• Digital special collections, led by Rosalie Lack; Technical Lead, Brian Tingle.  Digital special collections are curated collections that embody the CDL’s commitment to public service.  They simultaneously leverage core collection development and management efforts while contributing to them a fertile ground for evaluating new service features and even paradigms.  They include:
    • American West: The American West is an openly accessible online collection that enables widespread engagement with information pertaining to the society, ecology, and culture of California and the American West.  Materials are sourced from libraries, archives, and museums in UC, California, and the world.
    • Calisphere: Calisphere is the University of California’s free public gateway to a world of digitized primary sources.  Selected from the libraries and museums of the UC campuses and more than 30 cultural heritage organizations, these images, documents, and works of art reveal the diverse history and culture of California and its role in national and world history.  California Cultures and the Japanese American Relocation Digital Archives (JARDA) are two significant sub-sites.
    • Online Archive of California (OAC): The OAC is single, searchable database of finding aids to primary sources and their digital facsimiles provided by a variety of California institutions, including museums, historical societies, and archives.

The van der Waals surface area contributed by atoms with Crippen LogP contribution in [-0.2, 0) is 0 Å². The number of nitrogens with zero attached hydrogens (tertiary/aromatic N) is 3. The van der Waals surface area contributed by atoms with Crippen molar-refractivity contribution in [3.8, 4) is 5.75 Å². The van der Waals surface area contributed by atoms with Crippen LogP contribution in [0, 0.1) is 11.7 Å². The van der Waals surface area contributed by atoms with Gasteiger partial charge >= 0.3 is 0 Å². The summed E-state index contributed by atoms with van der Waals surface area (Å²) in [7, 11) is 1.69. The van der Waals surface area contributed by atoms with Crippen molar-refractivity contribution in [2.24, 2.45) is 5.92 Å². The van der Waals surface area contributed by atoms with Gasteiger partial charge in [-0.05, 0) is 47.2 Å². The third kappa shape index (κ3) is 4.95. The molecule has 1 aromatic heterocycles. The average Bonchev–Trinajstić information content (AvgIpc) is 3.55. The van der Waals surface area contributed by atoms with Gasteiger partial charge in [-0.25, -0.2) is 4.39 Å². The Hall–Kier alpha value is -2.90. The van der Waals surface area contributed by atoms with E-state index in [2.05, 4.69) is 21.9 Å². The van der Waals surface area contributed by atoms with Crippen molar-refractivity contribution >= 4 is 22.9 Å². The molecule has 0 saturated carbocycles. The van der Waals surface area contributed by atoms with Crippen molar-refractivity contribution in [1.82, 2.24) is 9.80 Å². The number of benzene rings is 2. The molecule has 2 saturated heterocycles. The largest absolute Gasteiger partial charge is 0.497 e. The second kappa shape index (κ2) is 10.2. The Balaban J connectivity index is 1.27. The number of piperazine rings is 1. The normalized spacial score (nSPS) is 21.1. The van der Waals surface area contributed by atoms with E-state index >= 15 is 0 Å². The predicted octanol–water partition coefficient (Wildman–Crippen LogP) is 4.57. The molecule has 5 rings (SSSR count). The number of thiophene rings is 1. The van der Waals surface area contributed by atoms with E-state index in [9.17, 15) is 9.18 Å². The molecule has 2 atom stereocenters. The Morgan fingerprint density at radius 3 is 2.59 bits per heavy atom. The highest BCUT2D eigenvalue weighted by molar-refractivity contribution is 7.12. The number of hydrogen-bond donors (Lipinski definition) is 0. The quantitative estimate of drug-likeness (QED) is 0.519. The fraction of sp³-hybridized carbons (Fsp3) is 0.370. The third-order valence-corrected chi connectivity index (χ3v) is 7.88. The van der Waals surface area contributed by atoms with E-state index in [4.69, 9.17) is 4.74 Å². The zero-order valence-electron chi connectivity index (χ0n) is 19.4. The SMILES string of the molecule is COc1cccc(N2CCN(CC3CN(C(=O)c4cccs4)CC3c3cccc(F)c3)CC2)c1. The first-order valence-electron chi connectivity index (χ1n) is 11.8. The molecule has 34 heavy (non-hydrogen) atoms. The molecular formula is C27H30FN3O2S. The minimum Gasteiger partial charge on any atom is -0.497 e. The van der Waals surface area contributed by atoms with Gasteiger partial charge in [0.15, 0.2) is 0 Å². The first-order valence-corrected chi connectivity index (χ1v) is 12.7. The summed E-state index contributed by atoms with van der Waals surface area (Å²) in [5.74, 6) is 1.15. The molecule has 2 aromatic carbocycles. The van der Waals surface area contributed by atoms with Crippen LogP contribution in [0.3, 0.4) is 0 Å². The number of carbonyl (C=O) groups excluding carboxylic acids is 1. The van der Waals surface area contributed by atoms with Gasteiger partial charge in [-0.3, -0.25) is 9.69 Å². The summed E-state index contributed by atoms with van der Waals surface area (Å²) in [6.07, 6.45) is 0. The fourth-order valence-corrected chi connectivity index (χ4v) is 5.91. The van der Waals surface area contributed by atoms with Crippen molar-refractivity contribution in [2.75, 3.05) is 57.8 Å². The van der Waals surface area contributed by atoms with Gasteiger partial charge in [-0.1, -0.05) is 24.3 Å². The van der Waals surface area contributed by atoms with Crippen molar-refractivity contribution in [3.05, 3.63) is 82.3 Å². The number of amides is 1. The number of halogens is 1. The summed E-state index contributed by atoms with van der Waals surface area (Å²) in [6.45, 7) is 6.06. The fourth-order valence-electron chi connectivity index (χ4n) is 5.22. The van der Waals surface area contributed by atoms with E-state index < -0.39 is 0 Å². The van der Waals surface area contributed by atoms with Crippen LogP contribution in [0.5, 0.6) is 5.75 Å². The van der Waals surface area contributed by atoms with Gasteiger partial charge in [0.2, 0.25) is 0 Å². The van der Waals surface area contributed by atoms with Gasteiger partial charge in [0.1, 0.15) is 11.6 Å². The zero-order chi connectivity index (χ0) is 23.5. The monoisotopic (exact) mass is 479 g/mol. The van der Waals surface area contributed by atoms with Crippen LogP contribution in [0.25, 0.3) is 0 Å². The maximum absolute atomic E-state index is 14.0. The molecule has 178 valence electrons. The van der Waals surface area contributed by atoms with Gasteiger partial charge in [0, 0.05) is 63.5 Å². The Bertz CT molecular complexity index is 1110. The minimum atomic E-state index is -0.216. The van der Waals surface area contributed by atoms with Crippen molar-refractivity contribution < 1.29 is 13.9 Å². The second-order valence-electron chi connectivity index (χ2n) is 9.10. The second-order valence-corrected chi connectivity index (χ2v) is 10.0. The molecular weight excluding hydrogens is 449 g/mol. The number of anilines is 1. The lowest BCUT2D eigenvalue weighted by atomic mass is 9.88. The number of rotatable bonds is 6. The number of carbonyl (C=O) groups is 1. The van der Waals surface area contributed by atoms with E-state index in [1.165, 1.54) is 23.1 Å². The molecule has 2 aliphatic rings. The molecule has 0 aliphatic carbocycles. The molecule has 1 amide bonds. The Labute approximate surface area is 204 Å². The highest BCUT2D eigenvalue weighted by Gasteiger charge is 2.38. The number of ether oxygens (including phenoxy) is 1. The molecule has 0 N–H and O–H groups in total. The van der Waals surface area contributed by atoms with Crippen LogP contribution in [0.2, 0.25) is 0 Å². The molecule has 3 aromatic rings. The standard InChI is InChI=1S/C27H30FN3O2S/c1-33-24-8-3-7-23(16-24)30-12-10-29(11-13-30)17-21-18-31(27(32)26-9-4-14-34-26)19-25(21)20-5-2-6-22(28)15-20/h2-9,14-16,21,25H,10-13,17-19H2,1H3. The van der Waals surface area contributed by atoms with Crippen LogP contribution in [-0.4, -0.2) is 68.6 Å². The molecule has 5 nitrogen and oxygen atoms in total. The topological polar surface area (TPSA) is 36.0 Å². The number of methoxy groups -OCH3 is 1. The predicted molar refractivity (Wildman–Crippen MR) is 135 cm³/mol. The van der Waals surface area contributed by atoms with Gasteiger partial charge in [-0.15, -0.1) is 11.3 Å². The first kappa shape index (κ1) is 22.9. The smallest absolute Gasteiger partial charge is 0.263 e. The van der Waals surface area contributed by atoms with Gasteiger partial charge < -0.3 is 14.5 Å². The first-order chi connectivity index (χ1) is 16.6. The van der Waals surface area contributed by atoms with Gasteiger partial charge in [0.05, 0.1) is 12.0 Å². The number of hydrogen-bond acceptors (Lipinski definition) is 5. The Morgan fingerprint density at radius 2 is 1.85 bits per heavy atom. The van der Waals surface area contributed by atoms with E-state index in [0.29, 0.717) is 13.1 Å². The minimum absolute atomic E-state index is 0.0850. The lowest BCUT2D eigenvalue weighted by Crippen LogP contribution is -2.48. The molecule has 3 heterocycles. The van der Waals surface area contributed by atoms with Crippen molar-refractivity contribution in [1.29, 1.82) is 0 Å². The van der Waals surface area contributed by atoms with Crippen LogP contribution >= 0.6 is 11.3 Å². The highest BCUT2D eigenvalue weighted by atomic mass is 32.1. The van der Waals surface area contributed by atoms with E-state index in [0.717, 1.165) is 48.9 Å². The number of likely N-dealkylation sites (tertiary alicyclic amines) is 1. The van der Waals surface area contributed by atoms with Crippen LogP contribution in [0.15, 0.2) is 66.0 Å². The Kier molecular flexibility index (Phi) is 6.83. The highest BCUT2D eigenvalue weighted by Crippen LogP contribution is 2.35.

• Counting California: This website provides a single online interface for accessing a variety of data and statistics about California from local, state, and federal government agencies.
    • Image Collections: These image collections provided through the UC Image Service include licensed collections and images from UC archives, museums, and libraries.

The Mission and Values Statement lays out CDL’s strategic objectives, which are to:

  • emphasize effective collection management and discovery;
  • encourage wide-ranging and unfettered inquiry of cultural, educational, and government information;
  • seek the widest possible dissemination of cultural, educational, and government information at the lowest possible cost;
  • achieve business efficiencies and improve effectiveness;
  • respond to the needs and interests of our diverse users;
  • research, develop and apply innovative technology in the service of scholarship, learning, and the stewardship of our cultural heritage.

It also names our audiences, in the following order of priority:

  • the UC libraries;
  • the broader UC community;
  • external constituencies and the general public.

The CDL also includes eight service groups that support its five core programs listed above:

  • Assessment & Web Design, led by Felicia Poe.  The CDL Assessment Team provides a range of assessment and evaluation services geared toward all stages of a project or service lifecycle in order to better understand the evolving needs of the academic community and their use of digital content and services.  The CDL Web Design and Production Team provides a range of web design and production services, ranging from interaction design, information architecture design, visual design, web site production, and ongoing web site maintenance.